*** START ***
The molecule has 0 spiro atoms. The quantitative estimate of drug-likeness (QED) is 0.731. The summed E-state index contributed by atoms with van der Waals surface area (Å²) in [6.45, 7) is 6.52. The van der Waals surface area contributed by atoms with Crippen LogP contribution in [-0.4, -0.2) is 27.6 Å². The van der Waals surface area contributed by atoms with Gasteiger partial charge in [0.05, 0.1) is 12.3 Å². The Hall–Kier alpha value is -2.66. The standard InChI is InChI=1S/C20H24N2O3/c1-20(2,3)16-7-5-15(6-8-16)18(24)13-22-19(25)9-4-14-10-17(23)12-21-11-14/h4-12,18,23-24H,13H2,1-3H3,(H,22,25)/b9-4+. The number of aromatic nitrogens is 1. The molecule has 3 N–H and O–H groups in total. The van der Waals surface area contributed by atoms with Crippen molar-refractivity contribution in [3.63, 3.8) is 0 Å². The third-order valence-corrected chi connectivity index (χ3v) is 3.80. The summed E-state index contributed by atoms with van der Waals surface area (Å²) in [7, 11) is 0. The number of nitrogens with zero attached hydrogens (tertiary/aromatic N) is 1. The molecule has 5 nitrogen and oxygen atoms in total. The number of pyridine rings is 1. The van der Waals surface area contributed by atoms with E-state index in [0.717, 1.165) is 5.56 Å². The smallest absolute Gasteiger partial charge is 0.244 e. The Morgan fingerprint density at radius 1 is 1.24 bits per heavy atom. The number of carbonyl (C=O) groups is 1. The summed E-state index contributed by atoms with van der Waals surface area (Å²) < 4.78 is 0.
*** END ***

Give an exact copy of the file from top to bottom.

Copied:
The molecule has 0 spiro atoms. The quantitative estimate of drug-likeness (QED) is 0.731. The summed E-state index contributed by atoms with van der Waals surface area (Å²) in [6.45, 7) is 6.52. The van der Waals surface area contributed by atoms with Crippen LogP contribution in [-0.4, -0.2) is 27.6 Å². The van der Waals surface area contributed by atoms with Gasteiger partial charge in [0.05, 0.1) is 12.3 Å². The Hall–Kier alpha value is -2.66. The standard InChI is InChI=1S/C20H24N2O3/c1-20(2,3)16-7-5-15(6-8-16)18(24)13-22-19(25)9-4-14-10-17(23)12-21-11-14/h4-12,18,23-24H,13H2,1-3H3,(H,22,25)/b9-4+. The number of aromatic nitrogens is 1. The molecule has 3 N–H and O–H groups in total. The van der Waals surface area contributed by atoms with Crippen molar-refractivity contribution in [3.63, 3.8) is 0 Å². The third-order valence-corrected chi connectivity index (χ3v) is 3.80. The summed E-state index contributed by atoms with van der Waals surface area (Å²) in [7, 11) is 0. The number of nitrogens with zero attached hydrogens (tertiary/aromatic N) is 1. The molecule has 5 nitrogen and oxygen atoms in total. The number of pyridine rings is 1. The van der Waals surface area contributed by atoms with E-state index in [0.717, 1.165) is 5.56 Å². The smallest absolute Gasteiger partial charge is 0.244 e. The Morgan fingerprint density at radius 1 is 1.24 bits per heavy atom. The number of carbonyl (C=O) groups is 1. The summed E-state index contributed by atoms with van der Waals surface area (Å²) < 4.78 is 0.